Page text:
Written by El Articulo Definido
It's a slippery slope when a film tells you in the first act that your protagonist is going to die. If I know within the first 15 minutes that my main character isn't making it, then the entire film becomes about the journey, rather than the destination. At the beginning of American Beauty we know Kevin Spacey's Lester Burnham isn't making it, in fact, he's narrating this fact as we're looking at his dead body in the opening shot. Of course that technique wasn't new, having been lifted directly from Sunset Boulevard, but the journey is what excites us about both of those films. Hell, Penn and Teller Get Killed tells you the ending in the title, but their ending is so damn clever, that the closing of that film, mixed with the journey leaves the viewer feeling fulfilled. The same cannot be said of First Snow, starring Guy Pearce and written and directed by Mark Fergus (Children of Men).
From our opening scene Fergus uses his camera and script to indicate that our main character, Jimmy Starks, is a fast talker, not to mention rather vain. When Jimmy's car breaks down, the local mechanic can't fix it until nightfall so he needs to fill time by talking to a psychic who just happens to have trailer parked in the parking lot of the gas station/bar. J.K. Simmons plays our psychic and is brilliant in the role, as always. He is very soft spoken and tells Jimmy of a coming windfall, specifically from Dallas. However, he ends the session quickly when the roads in his visions abruptly stop.
When the windfall of money arrives on the coattails of Dallas, Jimmy panics and needs to know what is coming next. And so we spend our second act with Jimmy trying to draw the lines and find out who would want him dead. He has two suspects, but does one of those suspects become a self-fulfilling prophecy? In a film that talks about fate and roads traveled, so much of Jimmy's road happens due to his own actions upon finding out about his vague, but looming fate.
Between The Lookout and First Snow I really feel like neo-noir is more akin to no-noir. In the days of film noir it largely meant "dark movie, this had much to do with the lighting as well as the story. But there was story in those films and it was our protagonist, often a detective, who stumbled into the story. What is being put in the theatres now relies heavily on camerawork and taking the single individual protagonist and trying to dig into their psyche with lots of long, slow shots. Perhaps this works for some, but I feel like too much time is being wasted in an attempt to make me feel what the director wants me to feel, rather than telling a story and actually letting me feel that emotion on my own. Ultimately, First Snow is too long. Too much time is spent showing us Jimmy's breakdown and fear of his own death. I would prefer setup, then a headlong slide to the conclusion. And it would help if the protagonist was mostly likeable.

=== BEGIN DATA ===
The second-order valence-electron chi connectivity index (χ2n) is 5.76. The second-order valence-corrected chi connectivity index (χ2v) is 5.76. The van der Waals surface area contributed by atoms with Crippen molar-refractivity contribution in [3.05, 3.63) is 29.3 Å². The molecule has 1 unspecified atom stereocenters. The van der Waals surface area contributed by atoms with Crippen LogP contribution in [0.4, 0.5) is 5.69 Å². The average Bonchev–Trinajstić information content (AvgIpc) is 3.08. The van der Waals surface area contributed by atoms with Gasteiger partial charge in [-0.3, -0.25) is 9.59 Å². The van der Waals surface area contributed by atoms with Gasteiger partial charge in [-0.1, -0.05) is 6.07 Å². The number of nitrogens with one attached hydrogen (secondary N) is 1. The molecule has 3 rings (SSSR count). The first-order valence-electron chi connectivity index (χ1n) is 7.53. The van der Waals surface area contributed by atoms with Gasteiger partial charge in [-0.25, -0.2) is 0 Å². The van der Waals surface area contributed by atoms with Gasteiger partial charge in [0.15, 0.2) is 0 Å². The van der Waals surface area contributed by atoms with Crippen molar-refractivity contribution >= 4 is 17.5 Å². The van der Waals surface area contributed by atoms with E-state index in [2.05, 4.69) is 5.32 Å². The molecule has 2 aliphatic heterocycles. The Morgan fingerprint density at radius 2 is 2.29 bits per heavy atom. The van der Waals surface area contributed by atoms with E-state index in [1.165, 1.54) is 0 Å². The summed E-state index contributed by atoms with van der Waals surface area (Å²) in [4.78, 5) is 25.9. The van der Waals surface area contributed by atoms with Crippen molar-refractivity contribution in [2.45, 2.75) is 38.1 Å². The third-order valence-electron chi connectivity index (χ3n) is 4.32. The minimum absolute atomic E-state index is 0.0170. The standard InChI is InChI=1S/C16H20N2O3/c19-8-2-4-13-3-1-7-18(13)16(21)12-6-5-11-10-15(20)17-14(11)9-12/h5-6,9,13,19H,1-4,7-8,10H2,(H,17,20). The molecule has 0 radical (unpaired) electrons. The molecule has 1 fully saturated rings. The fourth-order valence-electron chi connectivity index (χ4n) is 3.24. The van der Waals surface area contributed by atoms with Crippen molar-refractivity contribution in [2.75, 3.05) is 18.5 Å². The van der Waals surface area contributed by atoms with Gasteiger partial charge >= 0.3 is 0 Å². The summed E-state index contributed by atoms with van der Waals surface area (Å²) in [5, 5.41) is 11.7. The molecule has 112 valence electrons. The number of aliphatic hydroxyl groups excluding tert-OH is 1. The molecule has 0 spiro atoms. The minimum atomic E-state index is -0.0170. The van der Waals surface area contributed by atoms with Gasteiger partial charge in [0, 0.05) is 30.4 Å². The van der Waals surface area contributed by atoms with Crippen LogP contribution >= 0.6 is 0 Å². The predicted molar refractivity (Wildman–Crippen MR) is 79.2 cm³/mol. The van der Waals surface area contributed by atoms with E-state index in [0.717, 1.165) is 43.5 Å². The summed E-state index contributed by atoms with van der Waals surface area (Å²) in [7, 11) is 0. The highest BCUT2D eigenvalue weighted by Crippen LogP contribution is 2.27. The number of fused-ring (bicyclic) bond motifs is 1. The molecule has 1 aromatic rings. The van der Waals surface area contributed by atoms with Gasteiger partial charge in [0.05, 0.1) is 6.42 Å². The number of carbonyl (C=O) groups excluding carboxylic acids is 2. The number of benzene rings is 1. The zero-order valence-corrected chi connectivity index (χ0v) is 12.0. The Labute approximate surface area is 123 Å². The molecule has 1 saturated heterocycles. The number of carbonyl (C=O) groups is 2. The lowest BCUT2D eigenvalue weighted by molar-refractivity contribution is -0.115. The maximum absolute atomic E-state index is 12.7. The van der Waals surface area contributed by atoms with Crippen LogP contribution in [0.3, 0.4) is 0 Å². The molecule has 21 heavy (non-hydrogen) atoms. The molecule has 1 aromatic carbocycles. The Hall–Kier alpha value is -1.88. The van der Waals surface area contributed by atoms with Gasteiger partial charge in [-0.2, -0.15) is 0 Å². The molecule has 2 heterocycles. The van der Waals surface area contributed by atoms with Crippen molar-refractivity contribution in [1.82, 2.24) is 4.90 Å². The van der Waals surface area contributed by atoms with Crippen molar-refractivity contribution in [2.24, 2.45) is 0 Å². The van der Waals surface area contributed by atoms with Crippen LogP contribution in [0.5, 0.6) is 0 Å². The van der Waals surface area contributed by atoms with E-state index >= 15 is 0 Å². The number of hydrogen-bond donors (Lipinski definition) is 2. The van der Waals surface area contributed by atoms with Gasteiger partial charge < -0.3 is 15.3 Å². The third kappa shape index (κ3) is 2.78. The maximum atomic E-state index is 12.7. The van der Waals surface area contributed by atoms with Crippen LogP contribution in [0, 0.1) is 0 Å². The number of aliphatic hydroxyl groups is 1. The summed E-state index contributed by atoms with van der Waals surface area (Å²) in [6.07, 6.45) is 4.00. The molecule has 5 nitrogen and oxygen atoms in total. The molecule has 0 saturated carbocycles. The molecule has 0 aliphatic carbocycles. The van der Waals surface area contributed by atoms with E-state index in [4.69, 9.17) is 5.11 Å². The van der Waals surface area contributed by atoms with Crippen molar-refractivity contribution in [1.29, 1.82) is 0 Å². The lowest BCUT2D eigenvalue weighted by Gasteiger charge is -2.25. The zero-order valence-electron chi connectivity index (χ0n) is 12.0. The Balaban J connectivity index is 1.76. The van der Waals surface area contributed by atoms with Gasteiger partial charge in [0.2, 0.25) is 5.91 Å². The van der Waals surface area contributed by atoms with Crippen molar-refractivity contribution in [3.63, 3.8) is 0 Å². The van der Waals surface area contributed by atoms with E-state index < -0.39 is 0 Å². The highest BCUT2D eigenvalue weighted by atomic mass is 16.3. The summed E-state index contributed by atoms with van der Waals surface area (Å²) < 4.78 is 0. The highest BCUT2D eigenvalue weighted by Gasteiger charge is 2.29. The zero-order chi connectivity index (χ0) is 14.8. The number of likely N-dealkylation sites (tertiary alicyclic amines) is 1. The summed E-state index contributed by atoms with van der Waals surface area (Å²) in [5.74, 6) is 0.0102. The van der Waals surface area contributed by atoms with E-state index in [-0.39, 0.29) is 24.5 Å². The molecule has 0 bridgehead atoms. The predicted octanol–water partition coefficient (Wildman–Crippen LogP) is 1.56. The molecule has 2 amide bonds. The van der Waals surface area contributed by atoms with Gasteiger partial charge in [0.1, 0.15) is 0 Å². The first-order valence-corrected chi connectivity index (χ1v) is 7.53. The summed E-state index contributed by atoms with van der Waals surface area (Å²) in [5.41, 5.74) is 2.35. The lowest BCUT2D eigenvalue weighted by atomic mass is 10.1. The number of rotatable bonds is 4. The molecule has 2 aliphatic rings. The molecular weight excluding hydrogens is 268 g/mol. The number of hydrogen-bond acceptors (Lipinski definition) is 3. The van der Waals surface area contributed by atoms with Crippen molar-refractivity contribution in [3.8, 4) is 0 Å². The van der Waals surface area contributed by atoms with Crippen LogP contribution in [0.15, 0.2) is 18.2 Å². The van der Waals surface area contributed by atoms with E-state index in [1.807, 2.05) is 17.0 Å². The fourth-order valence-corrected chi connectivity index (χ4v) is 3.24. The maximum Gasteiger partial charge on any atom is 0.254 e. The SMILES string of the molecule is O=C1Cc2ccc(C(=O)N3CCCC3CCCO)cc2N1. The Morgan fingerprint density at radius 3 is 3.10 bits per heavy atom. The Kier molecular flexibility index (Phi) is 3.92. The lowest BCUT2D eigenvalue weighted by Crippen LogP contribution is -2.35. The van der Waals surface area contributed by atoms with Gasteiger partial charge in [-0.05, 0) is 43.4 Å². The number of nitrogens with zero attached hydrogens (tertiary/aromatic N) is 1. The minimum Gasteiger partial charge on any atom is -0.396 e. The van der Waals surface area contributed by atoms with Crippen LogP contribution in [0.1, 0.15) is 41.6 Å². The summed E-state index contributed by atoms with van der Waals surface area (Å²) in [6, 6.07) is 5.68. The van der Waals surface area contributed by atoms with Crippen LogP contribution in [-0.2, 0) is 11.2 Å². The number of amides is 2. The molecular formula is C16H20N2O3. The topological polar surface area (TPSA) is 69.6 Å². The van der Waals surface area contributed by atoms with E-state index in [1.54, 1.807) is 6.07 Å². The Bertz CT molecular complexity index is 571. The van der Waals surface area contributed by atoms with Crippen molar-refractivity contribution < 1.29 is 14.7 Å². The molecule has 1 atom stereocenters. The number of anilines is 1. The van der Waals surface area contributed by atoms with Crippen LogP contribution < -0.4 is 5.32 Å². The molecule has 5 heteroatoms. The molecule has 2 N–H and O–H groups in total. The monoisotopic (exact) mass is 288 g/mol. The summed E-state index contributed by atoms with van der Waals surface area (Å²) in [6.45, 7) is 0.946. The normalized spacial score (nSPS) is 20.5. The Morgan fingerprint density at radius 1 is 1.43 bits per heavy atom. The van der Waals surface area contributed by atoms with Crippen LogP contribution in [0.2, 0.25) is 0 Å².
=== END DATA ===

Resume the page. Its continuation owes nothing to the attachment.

Now, I will say that the third act succeeds for the most part. Fergus begins to allow us to settle in and watch Jimmy's destruction instead of shoving it down our throats. And his use of snow in those fleeting scenes feels bleak, yet fearless. I just wish he hadn't force-fed us the conclusion and left a little more to the imagination. On a scale of five, I can offer it little more than a two. I didn't hate it, it's not a total waste of time, but it wastes too much time.